Fast Five Quiz: Vaginal Health

Michel E. Rivlin, MD


October 01, 2021

Bacterial vaginosis is caused by overgrowth of normal vaginal flora. Vaginal odor is the most common symptom and often the first symptom. Odor may be recognized only after sexual intercourse. The alkalinity of semen may cause a release of volatile amines from the vaginal discharge and cause a fishy odor. Increased vaginal discharge is typically mild to moderate. Vulvar irritation is less common. Dysuria or dyspareunia occur rarely.

Ask patients about risk factors that may predispose them to developing bacterial vaginosis. Predisposing factors include:

  • Recent antibiotic use

  • Decreased estrogen production

  • Smoking

  • Douching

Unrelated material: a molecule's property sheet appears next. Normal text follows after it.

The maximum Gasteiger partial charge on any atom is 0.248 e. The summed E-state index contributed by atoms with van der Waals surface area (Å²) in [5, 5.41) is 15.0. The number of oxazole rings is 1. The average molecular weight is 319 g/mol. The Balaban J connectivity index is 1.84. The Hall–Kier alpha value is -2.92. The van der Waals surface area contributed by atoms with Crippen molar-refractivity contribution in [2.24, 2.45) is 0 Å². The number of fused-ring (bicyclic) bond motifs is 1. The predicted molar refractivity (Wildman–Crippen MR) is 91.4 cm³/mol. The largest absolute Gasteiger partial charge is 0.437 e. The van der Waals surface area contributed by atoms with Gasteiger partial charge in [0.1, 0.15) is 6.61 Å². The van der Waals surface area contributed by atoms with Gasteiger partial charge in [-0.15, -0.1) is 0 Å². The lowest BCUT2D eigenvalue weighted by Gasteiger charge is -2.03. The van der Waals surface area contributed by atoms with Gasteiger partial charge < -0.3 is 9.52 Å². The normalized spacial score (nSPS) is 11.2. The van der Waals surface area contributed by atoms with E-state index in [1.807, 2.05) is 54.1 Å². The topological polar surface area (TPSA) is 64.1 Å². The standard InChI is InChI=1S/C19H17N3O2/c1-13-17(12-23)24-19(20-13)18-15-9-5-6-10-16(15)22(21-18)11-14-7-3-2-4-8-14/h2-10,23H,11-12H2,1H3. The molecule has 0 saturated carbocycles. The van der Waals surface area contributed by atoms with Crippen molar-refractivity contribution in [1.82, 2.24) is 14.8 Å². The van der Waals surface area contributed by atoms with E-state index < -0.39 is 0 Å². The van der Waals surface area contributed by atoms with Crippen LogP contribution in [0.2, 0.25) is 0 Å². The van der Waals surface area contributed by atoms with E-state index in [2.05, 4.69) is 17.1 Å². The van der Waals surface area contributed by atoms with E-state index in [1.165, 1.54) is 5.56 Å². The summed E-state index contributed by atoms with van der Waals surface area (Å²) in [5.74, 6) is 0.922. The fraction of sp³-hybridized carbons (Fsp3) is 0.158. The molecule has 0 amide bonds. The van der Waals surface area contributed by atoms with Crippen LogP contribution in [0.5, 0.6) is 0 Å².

• Use of an intrauterine device (IUD)

  • Sexual activity that could lead to transmission, as evidenced by a patient having a new sexual partner, more sexual partners in the month preceding the onset of symptoms, or having more lifetime sexual partners

The use of public pools or toilet seats is not a significant risk factor for bacterial vaginosis. Hypertension has also not been linked to increased risk. Hormonal contraception is associated with a decreased risk.

Read more about bacterial vaginosis.


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